Quotes of the week: 10Oct2007

This week: England’s Rugby World Cup quarter-final victory, Australia and New Zealand’s exits, Sir Ian Botham on his knighthood, Lewis Hamilton’s driving ambition and the on-going scandal of Marion Jones. Plus Kieren Fallon – on course and in court – the Racing Post, Richard Desmond and the ever-quotable Roy Keane

“We’ve stayed together as a group and we came here ready and prepared for a tough battle. We set our intentions out from the start by strangling the Australians. I though the defence, especially, was magnificent” – England forward Lawrence Dallaglio

“It is with a great amount of shame that I stand before you and tell you that I have betrayed your trust. You have the right to be angry with me. I have let my country down and I have let myself down” – Marion Jones tells a partial truth, leaving her sport to work out how to re-align the history of her decade’s dominance of women’s sprinting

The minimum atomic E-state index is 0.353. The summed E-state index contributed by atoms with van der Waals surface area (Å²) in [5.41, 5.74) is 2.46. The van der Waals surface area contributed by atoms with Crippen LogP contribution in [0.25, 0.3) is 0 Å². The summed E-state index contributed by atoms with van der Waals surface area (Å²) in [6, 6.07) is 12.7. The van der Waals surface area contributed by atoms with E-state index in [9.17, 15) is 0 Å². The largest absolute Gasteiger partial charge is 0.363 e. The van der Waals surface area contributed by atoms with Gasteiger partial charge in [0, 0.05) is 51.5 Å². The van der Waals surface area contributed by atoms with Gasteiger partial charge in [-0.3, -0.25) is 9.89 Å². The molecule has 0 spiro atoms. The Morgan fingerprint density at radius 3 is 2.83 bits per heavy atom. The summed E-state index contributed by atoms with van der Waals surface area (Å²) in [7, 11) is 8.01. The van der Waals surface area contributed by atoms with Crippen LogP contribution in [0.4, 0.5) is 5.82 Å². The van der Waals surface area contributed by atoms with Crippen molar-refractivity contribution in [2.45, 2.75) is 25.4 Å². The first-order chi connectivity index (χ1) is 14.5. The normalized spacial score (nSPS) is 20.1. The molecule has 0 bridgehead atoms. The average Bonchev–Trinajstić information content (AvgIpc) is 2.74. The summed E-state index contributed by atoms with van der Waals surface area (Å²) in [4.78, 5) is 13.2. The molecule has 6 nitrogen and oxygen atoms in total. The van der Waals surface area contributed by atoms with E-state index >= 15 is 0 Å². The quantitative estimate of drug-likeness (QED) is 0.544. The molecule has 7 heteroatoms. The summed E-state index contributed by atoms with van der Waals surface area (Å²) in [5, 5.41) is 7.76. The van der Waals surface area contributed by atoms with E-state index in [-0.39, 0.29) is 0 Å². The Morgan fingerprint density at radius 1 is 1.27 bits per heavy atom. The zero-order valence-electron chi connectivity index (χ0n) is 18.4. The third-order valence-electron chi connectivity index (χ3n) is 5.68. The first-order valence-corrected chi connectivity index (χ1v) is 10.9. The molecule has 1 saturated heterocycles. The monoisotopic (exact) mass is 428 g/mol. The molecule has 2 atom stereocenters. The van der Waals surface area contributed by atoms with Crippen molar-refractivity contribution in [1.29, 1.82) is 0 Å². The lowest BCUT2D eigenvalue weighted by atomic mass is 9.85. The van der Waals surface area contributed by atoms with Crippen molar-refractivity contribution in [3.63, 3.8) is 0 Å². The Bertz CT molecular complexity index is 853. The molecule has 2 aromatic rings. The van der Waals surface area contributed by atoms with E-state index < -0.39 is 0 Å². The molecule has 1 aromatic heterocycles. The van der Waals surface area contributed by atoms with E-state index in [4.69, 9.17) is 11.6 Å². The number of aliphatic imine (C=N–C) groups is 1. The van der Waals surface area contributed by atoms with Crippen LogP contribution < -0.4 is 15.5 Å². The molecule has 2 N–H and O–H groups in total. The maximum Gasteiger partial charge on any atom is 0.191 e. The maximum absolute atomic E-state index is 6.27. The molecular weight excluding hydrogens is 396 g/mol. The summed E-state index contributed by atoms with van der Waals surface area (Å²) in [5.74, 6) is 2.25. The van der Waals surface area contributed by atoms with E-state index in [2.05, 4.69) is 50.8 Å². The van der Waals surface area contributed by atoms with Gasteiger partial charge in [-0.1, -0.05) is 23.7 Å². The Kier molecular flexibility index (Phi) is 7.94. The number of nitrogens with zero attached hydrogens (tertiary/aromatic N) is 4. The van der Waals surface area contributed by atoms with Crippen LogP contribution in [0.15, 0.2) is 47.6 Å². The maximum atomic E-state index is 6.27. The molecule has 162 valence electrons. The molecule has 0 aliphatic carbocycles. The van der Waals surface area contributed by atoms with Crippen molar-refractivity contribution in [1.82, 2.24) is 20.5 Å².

“It’s very unfortunate that the second place finisher is a convicted drug cheat” – Nick Davies, spokesman for athletics’ world governing body, on the dilemma of stripping Jones of her gold medal to give it to Greece’s Katerina Thanou

“In these circumstances I would rather see a blank next to the winner of the event than Thanou being given the gold medal” – Lord Coe, a vice president of the IAAF and member of the IOC, as well as chairman of the London 2012 organising committee

Victor Conte, the man behind the Balco lab that developed dope test-beating designer steroids, sees no point in stripping Jones of her medals